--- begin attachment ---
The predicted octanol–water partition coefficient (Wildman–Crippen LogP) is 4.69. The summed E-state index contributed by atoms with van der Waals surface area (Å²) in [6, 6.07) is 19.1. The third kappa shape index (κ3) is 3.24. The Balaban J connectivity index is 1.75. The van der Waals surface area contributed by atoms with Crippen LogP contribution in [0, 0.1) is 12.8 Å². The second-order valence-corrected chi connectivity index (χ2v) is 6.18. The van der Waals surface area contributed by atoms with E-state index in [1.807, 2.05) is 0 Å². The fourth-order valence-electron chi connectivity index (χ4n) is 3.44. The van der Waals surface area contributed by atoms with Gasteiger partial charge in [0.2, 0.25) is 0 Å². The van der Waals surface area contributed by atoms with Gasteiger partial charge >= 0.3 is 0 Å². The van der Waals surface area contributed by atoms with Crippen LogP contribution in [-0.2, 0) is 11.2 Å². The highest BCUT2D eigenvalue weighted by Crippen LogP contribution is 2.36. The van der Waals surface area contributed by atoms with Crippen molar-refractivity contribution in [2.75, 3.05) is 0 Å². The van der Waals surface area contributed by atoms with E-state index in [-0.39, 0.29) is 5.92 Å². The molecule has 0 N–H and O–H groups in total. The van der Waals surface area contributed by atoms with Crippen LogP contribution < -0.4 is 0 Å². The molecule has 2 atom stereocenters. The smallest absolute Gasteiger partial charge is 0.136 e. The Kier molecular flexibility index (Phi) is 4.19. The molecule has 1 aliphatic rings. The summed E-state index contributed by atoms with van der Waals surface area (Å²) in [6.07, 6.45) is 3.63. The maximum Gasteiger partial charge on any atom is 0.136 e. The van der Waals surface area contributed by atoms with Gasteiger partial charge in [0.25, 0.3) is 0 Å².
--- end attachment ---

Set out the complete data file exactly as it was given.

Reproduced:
The predicted octanol–water partition coefficient (Wildman–Crippen LogP) is 4.69. The summed E-state index contributed by atoms with van der Waals surface area (Å²) in [6, 6.07) is 19.1. The third kappa shape index (κ3) is 3.24. The Balaban J connectivity index is 1.75. The van der Waals surface area contributed by atoms with Crippen LogP contribution in [0, 0.1) is 12.8 Å². The second-order valence-corrected chi connectivity index (χ2v) is 6.18. The van der Waals surface area contributed by atoms with E-state index in [1.807, 2.05) is 0 Å². The fourth-order valence-electron chi connectivity index (χ4n) is 3.44. The van der Waals surface area contributed by atoms with Gasteiger partial charge in [0.2, 0.25) is 0 Å². The van der Waals surface area contributed by atoms with Gasteiger partial charge >= 0.3 is 0 Å². The van der Waals surface area contributed by atoms with Crippen LogP contribution in [-0.2, 0) is 11.2 Å². The highest BCUT2D eigenvalue weighted by Crippen LogP contribution is 2.36. The van der Waals surface area contributed by atoms with Crippen molar-refractivity contribution in [2.75, 3.05) is 0 Å². The van der Waals surface area contributed by atoms with E-state index in [-0.39, 0.29) is 5.92 Å². The molecule has 0 N–H and O–H groups in total. The van der Waals surface area contributed by atoms with Crippen LogP contribution < -0.4 is 0 Å². The molecule has 2 atom stereocenters. The smallest absolute Gasteiger partial charge is 0.136 e. The Kier molecular flexibility index (Phi) is 4.19. The molecule has 1 aliphatic rings. The summed E-state index contributed by atoms with van der Waals surface area (Å²) in [6.07, 6.45) is 3.63. The maximum Gasteiger partial charge on any atom is 0.136 e. The van der Waals surface area contributed by atoms with Gasteiger partial charge in [0.25, 0.3) is 0 Å².